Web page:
Before you start prattling on about censorship, believe me that I’m all for everyone speaking their mind. Of course you have a right to complain about a free service. I’m just saying, I have the right to think that makes you an ungrateful tool. But that’s beside the point. What I’m annoyed by is the entitlement, the sense that you think you’ve earned a say, that you deserve one just by virtue of having internet access and a keyboard. Everyone has the right to speak, but your words may not have any effect. And that’s fine — that’s the way it always has been. Not all comments are created equal. Not all criticism is valid.

I’m not saying shut up. (Or I am, but if that’s the case, I’m telling myself to shut up, too. Not uncommon.) I’m saying take a step back and look at what you’re saying. Are you making a valid point, or are you just whining because a website isn’t catering to your specific demands? Again, I do it, too. I probably won’t stop doing it. It’s just something to be aware of, the next time you or I bitch about a Facebook redesign or a new login system on OKCupid or, yes, Gawker temporarily disabling comments. Complaining is fine, but acting like you are owed more than what you’re getting is obnoxious.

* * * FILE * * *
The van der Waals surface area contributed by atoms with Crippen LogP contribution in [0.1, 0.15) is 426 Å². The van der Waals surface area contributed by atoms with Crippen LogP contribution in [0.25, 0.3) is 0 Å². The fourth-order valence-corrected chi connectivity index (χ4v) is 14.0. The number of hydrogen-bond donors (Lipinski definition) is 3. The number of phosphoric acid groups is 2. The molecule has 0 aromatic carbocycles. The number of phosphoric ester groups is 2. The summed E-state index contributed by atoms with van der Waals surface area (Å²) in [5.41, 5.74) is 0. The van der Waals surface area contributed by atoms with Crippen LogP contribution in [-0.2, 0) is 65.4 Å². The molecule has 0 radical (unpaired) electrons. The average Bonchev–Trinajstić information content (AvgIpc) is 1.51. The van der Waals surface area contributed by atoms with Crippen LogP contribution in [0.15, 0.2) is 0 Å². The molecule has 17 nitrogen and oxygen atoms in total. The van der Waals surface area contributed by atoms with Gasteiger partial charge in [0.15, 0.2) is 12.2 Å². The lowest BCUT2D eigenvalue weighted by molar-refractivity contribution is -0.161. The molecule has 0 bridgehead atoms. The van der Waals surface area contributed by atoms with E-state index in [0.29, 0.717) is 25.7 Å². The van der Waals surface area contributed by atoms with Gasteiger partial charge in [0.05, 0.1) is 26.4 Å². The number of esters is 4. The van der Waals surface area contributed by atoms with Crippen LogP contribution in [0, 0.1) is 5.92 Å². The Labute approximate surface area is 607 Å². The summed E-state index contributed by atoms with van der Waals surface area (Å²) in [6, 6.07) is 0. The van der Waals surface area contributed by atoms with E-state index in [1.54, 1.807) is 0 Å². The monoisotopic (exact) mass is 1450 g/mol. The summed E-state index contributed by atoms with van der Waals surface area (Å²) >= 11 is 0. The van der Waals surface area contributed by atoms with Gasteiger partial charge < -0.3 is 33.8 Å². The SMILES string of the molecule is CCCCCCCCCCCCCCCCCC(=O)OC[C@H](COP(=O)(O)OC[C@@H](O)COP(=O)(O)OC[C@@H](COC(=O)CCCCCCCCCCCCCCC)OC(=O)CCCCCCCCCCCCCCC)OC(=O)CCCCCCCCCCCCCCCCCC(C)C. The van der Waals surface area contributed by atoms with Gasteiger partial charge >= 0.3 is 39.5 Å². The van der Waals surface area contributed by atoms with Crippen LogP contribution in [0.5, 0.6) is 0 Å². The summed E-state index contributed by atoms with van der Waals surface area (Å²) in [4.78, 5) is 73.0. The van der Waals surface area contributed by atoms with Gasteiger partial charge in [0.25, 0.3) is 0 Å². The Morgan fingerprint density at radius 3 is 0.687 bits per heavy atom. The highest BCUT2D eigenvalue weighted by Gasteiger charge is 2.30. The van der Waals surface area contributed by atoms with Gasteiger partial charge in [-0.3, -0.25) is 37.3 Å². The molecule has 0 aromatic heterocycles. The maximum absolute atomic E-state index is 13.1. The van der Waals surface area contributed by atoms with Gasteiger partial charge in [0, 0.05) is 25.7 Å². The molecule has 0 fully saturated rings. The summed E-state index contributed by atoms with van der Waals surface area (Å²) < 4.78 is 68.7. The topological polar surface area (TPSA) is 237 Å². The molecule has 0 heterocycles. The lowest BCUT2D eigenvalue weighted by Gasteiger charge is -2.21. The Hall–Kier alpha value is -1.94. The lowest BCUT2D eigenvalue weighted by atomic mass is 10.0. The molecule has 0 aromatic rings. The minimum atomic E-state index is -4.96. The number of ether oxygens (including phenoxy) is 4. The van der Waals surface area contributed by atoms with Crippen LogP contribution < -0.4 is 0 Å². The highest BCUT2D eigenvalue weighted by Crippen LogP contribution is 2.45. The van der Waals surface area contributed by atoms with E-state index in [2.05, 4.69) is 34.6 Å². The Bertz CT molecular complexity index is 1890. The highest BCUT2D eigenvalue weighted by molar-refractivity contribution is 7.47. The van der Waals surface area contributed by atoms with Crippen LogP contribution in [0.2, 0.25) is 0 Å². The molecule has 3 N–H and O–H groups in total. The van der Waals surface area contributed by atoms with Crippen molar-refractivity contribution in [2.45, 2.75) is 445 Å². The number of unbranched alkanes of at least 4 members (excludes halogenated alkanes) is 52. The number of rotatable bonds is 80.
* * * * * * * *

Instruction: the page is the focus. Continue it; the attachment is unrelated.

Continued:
I’m going to take this in a different direction, and I hope you’ll pardon the shift. Just go with me on it, and if you think I’m an idiot, feel free to let me know! (You will.)

It’s the same sense of entitlement that has inspired much of the criticism behind HBO’s Girls, a sharp and hilarious new series that drives most creative twentysomethings a little crazy because, yes, this is what our lives are like, and damn it, Lena Dunham beat us to it. That’s not a criticism of the show: that’s a credit to the voice it has captured. Of course I relate to the English major writing a book of personal essays while trying to find a “real job” and navigate the sexual politics of 21st century dating. To quote the last generation: “duh.”